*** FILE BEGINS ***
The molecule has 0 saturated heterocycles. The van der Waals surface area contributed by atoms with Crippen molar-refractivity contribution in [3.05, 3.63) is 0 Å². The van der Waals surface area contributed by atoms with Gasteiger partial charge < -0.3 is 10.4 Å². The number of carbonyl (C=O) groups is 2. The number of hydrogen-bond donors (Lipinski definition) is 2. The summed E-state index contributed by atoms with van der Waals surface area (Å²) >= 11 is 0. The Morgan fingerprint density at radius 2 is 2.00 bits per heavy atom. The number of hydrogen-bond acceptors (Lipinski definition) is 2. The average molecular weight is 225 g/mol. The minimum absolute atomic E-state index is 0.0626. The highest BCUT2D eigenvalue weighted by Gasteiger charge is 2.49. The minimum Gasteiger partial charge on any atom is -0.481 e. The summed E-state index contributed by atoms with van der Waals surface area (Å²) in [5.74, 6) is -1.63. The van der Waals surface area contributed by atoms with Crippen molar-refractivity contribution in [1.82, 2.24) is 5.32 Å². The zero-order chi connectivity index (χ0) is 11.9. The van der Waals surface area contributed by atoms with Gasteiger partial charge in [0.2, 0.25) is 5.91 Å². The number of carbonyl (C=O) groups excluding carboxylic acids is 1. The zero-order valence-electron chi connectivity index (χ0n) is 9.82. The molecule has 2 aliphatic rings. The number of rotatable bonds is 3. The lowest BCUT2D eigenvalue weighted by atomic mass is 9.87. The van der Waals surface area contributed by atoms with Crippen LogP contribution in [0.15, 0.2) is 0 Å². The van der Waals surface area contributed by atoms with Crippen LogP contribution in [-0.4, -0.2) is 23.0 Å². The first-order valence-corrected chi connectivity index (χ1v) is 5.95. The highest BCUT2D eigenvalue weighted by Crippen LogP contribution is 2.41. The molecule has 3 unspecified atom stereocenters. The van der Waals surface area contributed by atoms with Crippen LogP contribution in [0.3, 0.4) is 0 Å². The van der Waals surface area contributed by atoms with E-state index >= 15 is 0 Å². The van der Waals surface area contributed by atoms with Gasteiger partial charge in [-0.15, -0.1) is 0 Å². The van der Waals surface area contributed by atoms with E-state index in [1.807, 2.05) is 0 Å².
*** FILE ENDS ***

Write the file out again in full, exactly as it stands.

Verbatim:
The molecule has 0 saturated heterocycles. The van der Waals surface area contributed by atoms with Crippen molar-refractivity contribution in [3.05, 3.63) is 0 Å². The van der Waals surface area contributed by atoms with Gasteiger partial charge < -0.3 is 10.4 Å². The number of carbonyl (C=O) groups is 2. The number of hydrogen-bond donors (Lipinski definition) is 2. The summed E-state index contributed by atoms with van der Waals surface area (Å²) >= 11 is 0. The Morgan fingerprint density at radius 2 is 2.00 bits per heavy atom. The number of hydrogen-bond acceptors (Lipinski definition) is 2. The average molecular weight is 225 g/mol. The minimum absolute atomic E-state index is 0.0626. The highest BCUT2D eigenvalue weighted by Gasteiger charge is 2.49. The minimum Gasteiger partial charge on any atom is -0.481 e. The summed E-state index contributed by atoms with van der Waals surface area (Å²) in [5.74, 6) is -1.63. The van der Waals surface area contributed by atoms with Crippen molar-refractivity contribution in [1.82, 2.24) is 5.32 Å². The zero-order chi connectivity index (χ0) is 11.9. The van der Waals surface area contributed by atoms with Gasteiger partial charge in [0.2, 0.25) is 5.91 Å². The number of carbonyl (C=O) groups excluding carboxylic acids is 1. The zero-order valence-electron chi connectivity index (χ0n) is 9.82. The molecule has 2 aliphatic rings. The number of rotatable bonds is 3. The lowest BCUT2D eigenvalue weighted by atomic mass is 9.87. The van der Waals surface area contributed by atoms with Crippen LogP contribution in [0.15, 0.2) is 0 Å². The van der Waals surface area contributed by atoms with Crippen LogP contribution in [-0.4, -0.2) is 23.0 Å². The first-order valence-corrected chi connectivity index (χ1v) is 5.95. The highest BCUT2D eigenvalue weighted by Crippen LogP contribution is 2.41. The molecule has 3 unspecified atom stereocenters. The van der Waals surface area contributed by atoms with Crippen LogP contribution in [0.3, 0.4) is 0 Å². The van der Waals surface area contributed by atoms with E-state index >= 15 is 0 Å². The van der Waals surface area contributed by atoms with Gasteiger partial charge in [-0.15, -0.1) is 0 Å². The van der Waals surface area contributed by atoms with E-state index in [1.807, 2.05) is 0 Å².